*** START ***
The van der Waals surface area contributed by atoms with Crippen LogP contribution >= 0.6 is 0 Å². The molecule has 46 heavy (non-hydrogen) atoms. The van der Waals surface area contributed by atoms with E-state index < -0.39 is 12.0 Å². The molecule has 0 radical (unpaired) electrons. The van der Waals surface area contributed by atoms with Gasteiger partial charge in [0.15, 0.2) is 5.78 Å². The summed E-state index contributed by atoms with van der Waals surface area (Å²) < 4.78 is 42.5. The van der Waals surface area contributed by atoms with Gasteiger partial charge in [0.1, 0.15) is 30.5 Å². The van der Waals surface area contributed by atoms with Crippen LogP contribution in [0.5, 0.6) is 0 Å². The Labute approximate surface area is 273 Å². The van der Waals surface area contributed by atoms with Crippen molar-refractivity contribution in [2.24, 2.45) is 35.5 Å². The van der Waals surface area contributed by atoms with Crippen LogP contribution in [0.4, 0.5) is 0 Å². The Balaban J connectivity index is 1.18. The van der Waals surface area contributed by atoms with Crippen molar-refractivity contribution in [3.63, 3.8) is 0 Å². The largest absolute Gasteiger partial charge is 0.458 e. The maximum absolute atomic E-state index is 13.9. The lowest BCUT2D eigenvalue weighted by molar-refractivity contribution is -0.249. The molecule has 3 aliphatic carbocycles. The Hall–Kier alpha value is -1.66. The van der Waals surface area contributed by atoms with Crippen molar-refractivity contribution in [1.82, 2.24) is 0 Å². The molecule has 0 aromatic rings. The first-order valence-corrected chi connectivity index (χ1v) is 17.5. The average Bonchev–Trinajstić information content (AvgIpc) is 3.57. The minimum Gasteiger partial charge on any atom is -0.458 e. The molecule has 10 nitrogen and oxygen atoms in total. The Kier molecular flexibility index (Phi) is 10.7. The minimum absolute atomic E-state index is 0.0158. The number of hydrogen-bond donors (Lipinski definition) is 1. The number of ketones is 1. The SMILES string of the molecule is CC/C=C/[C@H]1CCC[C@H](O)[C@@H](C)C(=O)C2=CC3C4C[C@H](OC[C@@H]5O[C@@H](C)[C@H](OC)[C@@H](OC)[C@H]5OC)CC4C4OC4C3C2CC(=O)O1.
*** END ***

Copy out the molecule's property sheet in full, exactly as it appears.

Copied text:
The van der Waals surface area contributed by atoms with Crippen LogP contribution >= 0.6 is 0 Å². The molecule has 46 heavy (non-hydrogen) atoms. The van der Waals surface area contributed by atoms with E-state index < -0.39 is 12.0 Å². The molecule has 0 radical (unpaired) electrons. The van der Waals surface area contributed by atoms with Gasteiger partial charge in [0.15, 0.2) is 5.78 Å². The summed E-state index contributed by atoms with van der Waals surface area (Å²) < 4.78 is 42.5. The van der Waals surface area contributed by atoms with Gasteiger partial charge in [0.1, 0.15) is 30.5 Å². The van der Waals surface area contributed by atoms with Crippen LogP contribution in [0.5, 0.6) is 0 Å². The Labute approximate surface area is 273 Å². The van der Waals surface area contributed by atoms with Crippen molar-refractivity contribution in [2.24, 2.45) is 35.5 Å². The van der Waals surface area contributed by atoms with Crippen LogP contribution in [0.4, 0.5) is 0 Å². The Balaban J connectivity index is 1.18. The van der Waals surface area contributed by atoms with Crippen molar-refractivity contribution in [3.63, 3.8) is 0 Å². The largest absolute Gasteiger partial charge is 0.458 e. The maximum absolute atomic E-state index is 13.9. The lowest BCUT2D eigenvalue weighted by molar-refractivity contribution is -0.249. The molecule has 3 aliphatic carbocycles. The Hall–Kier alpha value is -1.66. The van der Waals surface area contributed by atoms with Crippen molar-refractivity contribution in [1.82, 2.24) is 0 Å². The molecule has 0 aromatic rings. The first-order valence-corrected chi connectivity index (χ1v) is 17.5. The average Bonchev–Trinajstić information content (AvgIpc) is 3.57. The minimum Gasteiger partial charge on any atom is -0.458 e. The molecule has 10 nitrogen and oxygen atoms in total. The Kier molecular flexibility index (Phi) is 10.7. The minimum absolute atomic E-state index is 0.0158. The number of hydrogen-bond donors (Lipinski definition) is 1. The number of ketones is 1. The SMILES string of the molecule is CC/C=C/[C@H]1CCC[C@H](O)[C@@H](C)C(=O)C2=CC3C4C[C@H](OC[C@@H]5O[C@@H](C)[C@H](OC)[C@@H](OC)[C@H]5OC)CC4C4OC4C3C2CC(=O)O1.